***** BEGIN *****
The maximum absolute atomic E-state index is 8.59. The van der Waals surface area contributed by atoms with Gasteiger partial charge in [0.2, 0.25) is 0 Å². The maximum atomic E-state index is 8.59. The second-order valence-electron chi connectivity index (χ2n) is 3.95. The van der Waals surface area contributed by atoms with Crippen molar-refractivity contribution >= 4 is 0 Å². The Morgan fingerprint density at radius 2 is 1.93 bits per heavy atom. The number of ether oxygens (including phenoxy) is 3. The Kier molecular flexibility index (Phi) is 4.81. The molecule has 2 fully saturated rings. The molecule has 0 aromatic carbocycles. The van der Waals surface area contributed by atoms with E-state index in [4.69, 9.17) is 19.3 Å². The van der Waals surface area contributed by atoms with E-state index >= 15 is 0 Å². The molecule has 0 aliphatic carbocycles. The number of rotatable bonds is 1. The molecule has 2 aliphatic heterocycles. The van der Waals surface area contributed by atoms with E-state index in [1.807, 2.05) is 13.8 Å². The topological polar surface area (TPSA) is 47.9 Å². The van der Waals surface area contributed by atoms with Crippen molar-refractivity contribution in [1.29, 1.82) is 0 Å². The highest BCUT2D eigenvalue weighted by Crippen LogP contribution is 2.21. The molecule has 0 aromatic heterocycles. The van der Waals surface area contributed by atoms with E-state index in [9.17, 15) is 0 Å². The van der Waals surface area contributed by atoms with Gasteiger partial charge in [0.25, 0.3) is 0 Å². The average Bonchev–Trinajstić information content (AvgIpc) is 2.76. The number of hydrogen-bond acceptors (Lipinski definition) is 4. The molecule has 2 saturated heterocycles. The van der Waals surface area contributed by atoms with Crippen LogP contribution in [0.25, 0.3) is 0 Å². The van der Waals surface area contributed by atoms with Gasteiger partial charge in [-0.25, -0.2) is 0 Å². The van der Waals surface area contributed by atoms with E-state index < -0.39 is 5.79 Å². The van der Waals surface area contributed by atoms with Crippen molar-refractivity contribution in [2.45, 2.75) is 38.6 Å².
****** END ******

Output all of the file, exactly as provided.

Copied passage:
The maximum absolute atomic E-state index is 8.59. The van der Waals surface area contributed by atoms with Gasteiger partial charge in [0.2, 0.25) is 0 Å². The maximum atomic E-state index is 8.59. The second-order valence-electron chi connectivity index (χ2n) is 3.95. The van der Waals surface area contributed by atoms with Crippen molar-refractivity contribution >= 4 is 0 Å². The Morgan fingerprint density at radius 2 is 1.93 bits per heavy atom. The number of ether oxygens (including phenoxy) is 3. The Kier molecular flexibility index (Phi) is 4.81. The molecule has 2 fully saturated rings. The molecule has 0 aromatic carbocycles. The van der Waals surface area contributed by atoms with E-state index in [4.69, 9.17) is 19.3 Å². The van der Waals surface area contributed by atoms with E-state index >= 15 is 0 Å². The molecule has 0 aliphatic carbocycles. The number of rotatable bonds is 1. The molecule has 2 aliphatic heterocycles. The van der Waals surface area contributed by atoms with E-state index in [1.807, 2.05) is 13.8 Å². The topological polar surface area (TPSA) is 47.9 Å². The van der Waals surface area contributed by atoms with Crippen molar-refractivity contribution in [1.29, 1.82) is 0 Å². The highest BCUT2D eigenvalue weighted by Crippen LogP contribution is 2.21. The molecule has 0 aromatic heterocycles. The van der Waals surface area contributed by atoms with E-state index in [9.17, 15) is 0 Å². The van der Waals surface area contributed by atoms with Gasteiger partial charge in [0.25, 0.3) is 0 Å². The average Bonchev–Trinajstić information content (AvgIpc) is 2.76. The number of hydrogen-bond acceptors (Lipinski definition) is 4. The molecule has 2 saturated heterocycles. The van der Waals surface area contributed by atoms with Crippen LogP contribution in [0.25, 0.3) is 0 Å². The van der Waals surface area contributed by atoms with Gasteiger partial charge in [-0.25, -0.2) is 0 Å². The van der Waals surface area contributed by atoms with E-state index < -0.39 is 5.79 Å². The van der Waals surface area contributed by atoms with Crippen molar-refractivity contribution in [2.45, 2.75) is 38.6 Å².